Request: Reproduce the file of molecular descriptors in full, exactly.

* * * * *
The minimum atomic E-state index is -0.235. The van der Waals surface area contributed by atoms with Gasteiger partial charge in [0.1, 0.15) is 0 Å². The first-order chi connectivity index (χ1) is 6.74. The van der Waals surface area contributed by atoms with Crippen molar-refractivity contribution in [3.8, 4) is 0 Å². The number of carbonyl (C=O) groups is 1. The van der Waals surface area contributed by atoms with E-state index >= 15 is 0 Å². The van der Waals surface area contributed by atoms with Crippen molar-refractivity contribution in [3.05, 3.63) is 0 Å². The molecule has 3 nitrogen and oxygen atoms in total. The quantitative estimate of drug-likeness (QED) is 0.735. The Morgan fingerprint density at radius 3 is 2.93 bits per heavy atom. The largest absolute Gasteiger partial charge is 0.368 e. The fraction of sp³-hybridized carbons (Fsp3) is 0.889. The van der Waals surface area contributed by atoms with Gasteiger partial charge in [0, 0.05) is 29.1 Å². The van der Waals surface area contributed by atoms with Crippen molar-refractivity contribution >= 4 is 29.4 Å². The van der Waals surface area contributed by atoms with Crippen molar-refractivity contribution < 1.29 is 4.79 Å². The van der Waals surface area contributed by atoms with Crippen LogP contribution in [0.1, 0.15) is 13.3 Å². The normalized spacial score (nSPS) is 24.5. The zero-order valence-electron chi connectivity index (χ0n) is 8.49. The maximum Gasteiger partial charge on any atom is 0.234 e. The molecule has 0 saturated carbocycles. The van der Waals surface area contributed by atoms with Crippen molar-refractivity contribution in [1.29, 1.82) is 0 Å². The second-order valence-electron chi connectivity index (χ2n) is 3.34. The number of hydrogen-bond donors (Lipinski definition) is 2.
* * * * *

The minimum atomic E-state index is -0.235. The van der Waals surface area contributed by atoms with Gasteiger partial charge in [0.1, 0.15) is 0 Å². The first-order chi connectivity index (χ1) is 6.74. The van der Waals surface area contributed by atoms with Crippen molar-refractivity contribution in [3.8, 4) is 0 Å². The number of carbonyl (C=O) groups is 1. The van der Waals surface area contributed by atoms with E-state index >= 15 is 0 Å². The van der Waals surface area contributed by atoms with Crippen molar-refractivity contribution in [3.05, 3.63) is 0 Å². The molecule has 3 nitrogen and oxygen atoms in total. The quantitative estimate of drug-likeness (QED) is 0.735. The Morgan fingerprint density at radius 3 is 2.93 bits per heavy atom. The largest absolute Gasteiger partial charge is 0.368 e. The fraction of sp³-hybridized carbons (Fsp3) is 0.889. The van der Waals surface area contributed by atoms with Gasteiger partial charge in [0, 0.05) is 29.1 Å². The van der Waals surface area contributed by atoms with Crippen molar-refractivity contribution >= 4 is 29.4 Å². The van der Waals surface area contributed by atoms with Crippen molar-refractivity contribution < 1.29 is 4.79 Å². The van der Waals surface area contributed by atoms with Crippen LogP contribution in [0.1, 0.15) is 13.3 Å². The normalized spacial score (nSPS) is 24.5. The zero-order valence-electron chi connectivity index (χ0n) is 8.49. The maximum Gasteiger partial charge on any atom is 0.234 e. The molecule has 0 saturated carbocycles. The van der Waals surface area contributed by atoms with Crippen molar-refractivity contribution in [1.29, 1.82) is 0 Å². The second-order valence-electron chi connectivity index (χ2n) is 3.34. The number of hydrogen-bond donors (Lipinski definition) is 2.